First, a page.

The following are remarks by Jonathan Fanton at a Press Conference Announcing the Findings of Harvard University's Joint Center for Housing Studies First Annual Report on the State of the Nation's Rental Housing.
March 8, 2006
Thank you, Nic, for such a kind introduction. It is a pleasure to be present for the inaugural release of the Joint Center's State of the Nation’s Rental Housing report, which MacArthur was proud to fund.
In the past five years alone, the MacArthur Foundation has awarded more than $125 million in grants and program-related investments to the field of housing. While education, health care, and workforce development often receive more attention, there is mounting evidence that housing is a critical factor in opening opportunity to individuals and improving communities. Housing matters.
Recent studies have found that decent, stable housing improves the ability of individuals to get and keep jobs, increases psychological and physical health, and leads to better social behavior and school achievement among children. Other studies link the availability of affordable housing to the economic vitality of cities and regions.
Although homeownership stands at an all-time high of 67 percent, the need for affordable rental housing remains significant. Ninety-five percent of Americans rent at some time in their lives. At this moment, thirty-four million households -- one in three -- are renting. Of these, 12 million spend more than 35 percent of their income to pay for their housing, beyond threshold generally considered affordable.
The release of this report on the State of the Nation’s Rental Housing will bring new attention to the role rental housing plays in the economy and in the daily lives of individuals, especially for those with lower incomes.
The shortage of apartments with reasonable rents for people of modest means is a national problem. In the last decade, the United States has lost hundreds of thousands of affordable rental homes as markets soared, federal subsidies waned, owners divested, and aging properties deteriorated beyond repair.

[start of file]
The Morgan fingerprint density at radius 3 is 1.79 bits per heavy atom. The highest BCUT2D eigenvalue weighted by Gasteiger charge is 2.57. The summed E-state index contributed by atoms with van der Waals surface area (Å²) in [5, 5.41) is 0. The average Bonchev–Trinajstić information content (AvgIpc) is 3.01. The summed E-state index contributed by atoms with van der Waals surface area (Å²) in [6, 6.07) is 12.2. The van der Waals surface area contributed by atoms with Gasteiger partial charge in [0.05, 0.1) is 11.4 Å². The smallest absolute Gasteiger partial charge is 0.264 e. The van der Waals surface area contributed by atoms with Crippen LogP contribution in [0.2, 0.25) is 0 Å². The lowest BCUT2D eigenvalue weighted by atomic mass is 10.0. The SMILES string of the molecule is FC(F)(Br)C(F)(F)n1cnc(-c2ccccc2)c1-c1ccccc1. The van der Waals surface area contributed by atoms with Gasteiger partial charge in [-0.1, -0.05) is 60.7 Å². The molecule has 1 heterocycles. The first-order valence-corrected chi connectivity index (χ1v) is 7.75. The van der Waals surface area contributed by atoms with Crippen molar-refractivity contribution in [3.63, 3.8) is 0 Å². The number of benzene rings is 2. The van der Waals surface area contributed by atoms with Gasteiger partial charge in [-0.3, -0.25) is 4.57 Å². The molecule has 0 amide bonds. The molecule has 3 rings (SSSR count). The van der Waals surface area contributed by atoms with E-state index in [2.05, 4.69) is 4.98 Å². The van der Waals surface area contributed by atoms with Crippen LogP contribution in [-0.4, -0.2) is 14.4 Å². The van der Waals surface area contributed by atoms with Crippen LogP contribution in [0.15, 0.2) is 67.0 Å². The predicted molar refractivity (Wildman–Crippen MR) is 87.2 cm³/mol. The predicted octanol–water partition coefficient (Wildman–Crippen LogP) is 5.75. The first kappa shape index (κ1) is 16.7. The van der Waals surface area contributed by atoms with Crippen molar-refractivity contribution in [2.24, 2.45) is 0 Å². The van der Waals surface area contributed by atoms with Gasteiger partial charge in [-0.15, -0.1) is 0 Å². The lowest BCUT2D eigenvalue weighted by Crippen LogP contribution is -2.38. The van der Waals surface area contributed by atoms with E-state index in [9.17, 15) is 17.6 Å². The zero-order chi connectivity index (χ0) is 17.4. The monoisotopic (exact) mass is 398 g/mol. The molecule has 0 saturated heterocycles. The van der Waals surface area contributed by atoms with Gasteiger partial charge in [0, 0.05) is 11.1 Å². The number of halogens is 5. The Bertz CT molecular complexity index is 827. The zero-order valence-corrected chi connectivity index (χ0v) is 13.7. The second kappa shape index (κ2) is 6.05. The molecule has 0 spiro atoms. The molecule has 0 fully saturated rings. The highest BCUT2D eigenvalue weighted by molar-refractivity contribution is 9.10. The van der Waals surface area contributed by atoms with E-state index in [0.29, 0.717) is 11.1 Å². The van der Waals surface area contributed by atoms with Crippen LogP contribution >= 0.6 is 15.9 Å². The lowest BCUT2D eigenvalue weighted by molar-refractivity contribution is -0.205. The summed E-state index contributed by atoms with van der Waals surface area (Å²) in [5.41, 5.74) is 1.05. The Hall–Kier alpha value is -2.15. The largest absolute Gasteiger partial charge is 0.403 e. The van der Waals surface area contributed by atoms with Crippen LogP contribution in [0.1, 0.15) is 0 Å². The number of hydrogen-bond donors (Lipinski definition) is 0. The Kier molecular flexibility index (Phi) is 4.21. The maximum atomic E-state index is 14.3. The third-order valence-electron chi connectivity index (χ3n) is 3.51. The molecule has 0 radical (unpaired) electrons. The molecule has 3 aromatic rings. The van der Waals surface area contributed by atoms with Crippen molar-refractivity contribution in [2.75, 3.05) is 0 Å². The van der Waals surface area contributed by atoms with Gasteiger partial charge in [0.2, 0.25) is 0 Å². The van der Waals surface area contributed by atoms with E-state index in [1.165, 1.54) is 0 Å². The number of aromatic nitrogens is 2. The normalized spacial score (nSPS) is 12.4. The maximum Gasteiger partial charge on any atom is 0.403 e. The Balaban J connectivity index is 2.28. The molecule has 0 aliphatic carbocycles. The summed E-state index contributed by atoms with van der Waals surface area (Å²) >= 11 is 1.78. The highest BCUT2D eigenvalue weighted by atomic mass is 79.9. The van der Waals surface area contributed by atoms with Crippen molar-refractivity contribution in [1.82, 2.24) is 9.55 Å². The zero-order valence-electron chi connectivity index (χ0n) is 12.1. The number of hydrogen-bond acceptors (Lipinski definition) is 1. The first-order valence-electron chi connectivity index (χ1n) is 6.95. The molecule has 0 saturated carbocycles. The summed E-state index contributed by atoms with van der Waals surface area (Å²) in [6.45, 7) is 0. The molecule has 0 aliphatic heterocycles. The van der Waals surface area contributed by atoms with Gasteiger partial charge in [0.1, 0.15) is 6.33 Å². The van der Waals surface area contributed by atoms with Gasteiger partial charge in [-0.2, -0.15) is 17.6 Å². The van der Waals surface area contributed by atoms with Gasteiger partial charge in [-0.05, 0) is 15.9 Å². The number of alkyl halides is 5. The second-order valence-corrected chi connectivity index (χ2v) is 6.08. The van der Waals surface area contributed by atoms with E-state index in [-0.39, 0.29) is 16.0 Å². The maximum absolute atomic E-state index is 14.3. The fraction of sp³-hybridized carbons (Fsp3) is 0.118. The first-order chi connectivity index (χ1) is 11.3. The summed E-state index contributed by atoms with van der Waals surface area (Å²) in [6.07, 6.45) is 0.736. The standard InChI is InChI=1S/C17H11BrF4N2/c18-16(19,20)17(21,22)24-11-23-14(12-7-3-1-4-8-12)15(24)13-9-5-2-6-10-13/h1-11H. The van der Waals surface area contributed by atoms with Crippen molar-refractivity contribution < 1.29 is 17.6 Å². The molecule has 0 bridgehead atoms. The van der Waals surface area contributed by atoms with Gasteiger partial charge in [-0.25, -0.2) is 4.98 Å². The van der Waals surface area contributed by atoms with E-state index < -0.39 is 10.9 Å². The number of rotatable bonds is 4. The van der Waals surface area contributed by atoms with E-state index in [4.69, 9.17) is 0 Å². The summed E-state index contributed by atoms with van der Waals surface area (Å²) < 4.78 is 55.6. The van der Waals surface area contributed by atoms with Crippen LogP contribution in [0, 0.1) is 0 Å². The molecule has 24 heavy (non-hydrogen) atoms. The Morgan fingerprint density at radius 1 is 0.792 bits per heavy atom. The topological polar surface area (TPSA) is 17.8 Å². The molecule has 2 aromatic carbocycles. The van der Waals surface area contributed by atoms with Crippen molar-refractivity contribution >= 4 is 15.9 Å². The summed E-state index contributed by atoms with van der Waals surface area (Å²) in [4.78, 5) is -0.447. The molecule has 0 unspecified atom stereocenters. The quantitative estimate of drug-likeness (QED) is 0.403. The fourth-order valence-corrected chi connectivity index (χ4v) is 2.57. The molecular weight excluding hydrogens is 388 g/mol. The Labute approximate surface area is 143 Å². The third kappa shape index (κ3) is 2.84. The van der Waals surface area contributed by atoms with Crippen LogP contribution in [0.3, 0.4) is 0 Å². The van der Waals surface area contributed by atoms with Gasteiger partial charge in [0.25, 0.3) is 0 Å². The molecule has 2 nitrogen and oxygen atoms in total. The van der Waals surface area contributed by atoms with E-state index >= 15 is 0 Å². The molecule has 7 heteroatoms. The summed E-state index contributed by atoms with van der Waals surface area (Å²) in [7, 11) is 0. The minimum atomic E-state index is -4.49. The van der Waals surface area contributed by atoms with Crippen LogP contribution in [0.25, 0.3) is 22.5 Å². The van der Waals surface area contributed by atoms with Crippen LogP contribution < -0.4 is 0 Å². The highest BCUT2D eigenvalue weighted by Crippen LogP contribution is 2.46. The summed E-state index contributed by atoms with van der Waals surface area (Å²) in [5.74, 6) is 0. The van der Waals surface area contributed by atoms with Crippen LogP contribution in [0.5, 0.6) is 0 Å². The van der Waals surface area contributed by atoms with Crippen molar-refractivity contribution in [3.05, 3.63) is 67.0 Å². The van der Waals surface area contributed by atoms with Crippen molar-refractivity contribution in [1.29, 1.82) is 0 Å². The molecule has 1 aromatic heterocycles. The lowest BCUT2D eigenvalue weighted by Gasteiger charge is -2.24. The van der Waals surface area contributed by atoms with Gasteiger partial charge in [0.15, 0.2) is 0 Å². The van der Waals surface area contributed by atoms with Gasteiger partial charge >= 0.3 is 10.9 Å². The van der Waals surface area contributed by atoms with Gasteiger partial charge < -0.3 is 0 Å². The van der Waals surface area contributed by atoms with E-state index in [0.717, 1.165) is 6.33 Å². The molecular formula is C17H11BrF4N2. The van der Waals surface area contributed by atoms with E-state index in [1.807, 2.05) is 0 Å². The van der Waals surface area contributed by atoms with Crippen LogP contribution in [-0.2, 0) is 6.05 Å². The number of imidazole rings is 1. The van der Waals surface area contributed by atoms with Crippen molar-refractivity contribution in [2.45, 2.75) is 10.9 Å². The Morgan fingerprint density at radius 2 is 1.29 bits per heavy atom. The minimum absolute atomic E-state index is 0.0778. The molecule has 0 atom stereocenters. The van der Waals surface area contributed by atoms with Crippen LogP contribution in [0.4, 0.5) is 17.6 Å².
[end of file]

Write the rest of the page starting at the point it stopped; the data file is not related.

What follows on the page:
From the mid-1960s through the mid-1980s, the United States made a historic investment in rental housing, building more than 10 million apartments. But since the mid-1990s, the nation has lost almost 20 percent of its most affordable rental housing as long-term federal subsidies and financing agreements expired. Meanwhile, demand in hot markets is driving rents up, and in weak markets deferred maintenance is running many properties down.
Four years ago, the MacArthur Foundation launched a ten-year, nationwide housing preservation initiative called “Window of Opportunity” – a $75 million commitment to the important challenge of preserving affordable rental housing. It has already stimulated $2 billion in additional investment from private and public sources, helping rehabilitate 30,000 apartments.
Preserving affordable housing is sensible public policy. On average across the country, it costs half as much to acquire and improve an existing rental apartment than to build a new one. And because these units were originally financed by taxpayer subsidies, we have an obligation to protect that investment. To truly increase the net supply of affordable housing, new construction must be accompanied by the preservation of existing properties. Only by combining these strategies can we meet our nation’s growing need for decent homes at a reasonable cost.
Successful preservation requires strong institutions, expert policy analysis, and good information. As we began to shape the Window of Opportunity initiative, we discovered that data about the nation’s rental housing stock was sorely lacking. Even though rental housing makes up one-third of the nation’s overall housing supply, no institution was systematically tracking rental stock or its contribution to the economy. To help full this gap, we made a grant to the Joint Center for Housing Studies, which publishes an annual report on the State of the Nation’s Housing. This year, for the first time, they are devoting a report to the issue of renting. It will become part of their annual survey of how and where Americans live.
No city knows the value of rental housing better than New York, where two-thirds of New Yorkers rent. And no other city invests as much in ensuring that its rental stock is affordable. In fact, the City of New York invests more in affordable housing programs than most states. Here in the city, MacArthur has funded rental housing preservation leaders like Phipps Houses, which owns and operates the building we are in today. We also support the Urban Homesteading Assistance Board, as well as researchers at New York University and other top institutions.
In October we announced a $5 million contribution to the $200 million New York Acquisition Fund, which will make it possible to build more affordable housing where there is vacant land and fresh opportunity. But because Mayor Bloomberg and his staff understand the importance of preserving the housing assets we already have, the Fund will also make it possible to retain and improve the homes of lower-income families and seniors throughout the city.
MacArthur is proud to play a part in funding the best practitioners and researchers, which are demonstrating the importance of rental housing and bringing new attention to it. The Joint Center report we unveil today on The State of the Nation’s Rental Housing is an important contribution to this broader effort.